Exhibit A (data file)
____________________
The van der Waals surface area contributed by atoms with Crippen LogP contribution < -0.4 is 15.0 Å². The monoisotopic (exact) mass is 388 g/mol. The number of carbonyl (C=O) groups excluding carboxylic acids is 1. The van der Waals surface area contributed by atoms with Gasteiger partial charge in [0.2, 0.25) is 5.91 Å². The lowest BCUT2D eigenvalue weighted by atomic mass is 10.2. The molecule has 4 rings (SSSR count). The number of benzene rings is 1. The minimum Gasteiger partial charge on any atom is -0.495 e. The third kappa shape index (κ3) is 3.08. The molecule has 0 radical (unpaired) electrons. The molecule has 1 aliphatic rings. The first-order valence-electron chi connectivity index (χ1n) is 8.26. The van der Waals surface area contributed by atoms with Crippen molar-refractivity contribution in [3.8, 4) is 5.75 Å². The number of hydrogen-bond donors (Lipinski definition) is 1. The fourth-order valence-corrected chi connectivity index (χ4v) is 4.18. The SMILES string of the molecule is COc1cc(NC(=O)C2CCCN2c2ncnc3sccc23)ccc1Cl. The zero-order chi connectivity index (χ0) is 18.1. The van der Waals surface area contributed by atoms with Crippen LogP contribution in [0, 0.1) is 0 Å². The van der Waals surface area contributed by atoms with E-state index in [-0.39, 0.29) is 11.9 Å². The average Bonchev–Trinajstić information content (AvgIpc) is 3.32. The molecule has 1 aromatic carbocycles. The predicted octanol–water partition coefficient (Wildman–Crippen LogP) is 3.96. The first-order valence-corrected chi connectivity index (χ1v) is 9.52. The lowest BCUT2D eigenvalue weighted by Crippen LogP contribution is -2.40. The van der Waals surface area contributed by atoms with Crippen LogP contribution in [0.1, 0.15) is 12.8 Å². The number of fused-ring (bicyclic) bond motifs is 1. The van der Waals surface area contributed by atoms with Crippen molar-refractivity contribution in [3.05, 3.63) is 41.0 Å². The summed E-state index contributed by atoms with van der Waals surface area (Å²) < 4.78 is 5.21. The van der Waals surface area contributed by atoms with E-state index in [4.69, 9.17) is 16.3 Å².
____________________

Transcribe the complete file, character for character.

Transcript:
The van der Waals surface area contributed by atoms with Crippen LogP contribution < -0.4 is 15.0 Å². The monoisotopic (exact) mass is 388 g/mol. The number of carbonyl (C=O) groups excluding carboxylic acids is 1. The van der Waals surface area contributed by atoms with Gasteiger partial charge in [0.2, 0.25) is 5.91 Å². The lowest BCUT2D eigenvalue weighted by atomic mass is 10.2. The molecule has 4 rings (SSSR count). The number of benzene rings is 1. The minimum Gasteiger partial charge on any atom is -0.495 e. The third kappa shape index (κ3) is 3.08. The molecule has 0 radical (unpaired) electrons. The molecule has 1 aliphatic rings. The first-order valence-electron chi connectivity index (χ1n) is 8.26. The van der Waals surface area contributed by atoms with Crippen molar-refractivity contribution in [3.8, 4) is 5.75 Å². The number of hydrogen-bond donors (Lipinski definition) is 1. The fourth-order valence-corrected chi connectivity index (χ4v) is 4.18. The SMILES string of the molecule is COc1cc(NC(=O)C2CCCN2c2ncnc3sccc23)ccc1Cl. The zero-order chi connectivity index (χ0) is 18.1. The van der Waals surface area contributed by atoms with Crippen LogP contribution in [0, 0.1) is 0 Å². The van der Waals surface area contributed by atoms with E-state index in [-0.39, 0.29) is 11.9 Å². The average Bonchev–Trinajstić information content (AvgIpc) is 3.32. The molecule has 1 aromatic carbocycles. The predicted octanol–water partition coefficient (Wildman–Crippen LogP) is 3.96. The first-order valence-corrected chi connectivity index (χ1v) is 9.52. The lowest BCUT2D eigenvalue weighted by Crippen LogP contribution is -2.40. The van der Waals surface area contributed by atoms with Crippen LogP contribution in [0.1, 0.15) is 12.8 Å². The number of fused-ring (bicyclic) bond motifs is 1. The van der Waals surface area contributed by atoms with Crippen molar-refractivity contribution in [3.05, 3.63) is 41.0 Å². The summed E-state index contributed by atoms with van der Waals surface area (Å²) < 4.78 is 5.21. The van der Waals surface area contributed by atoms with E-state index in [4.69, 9.17) is 16.3 Å².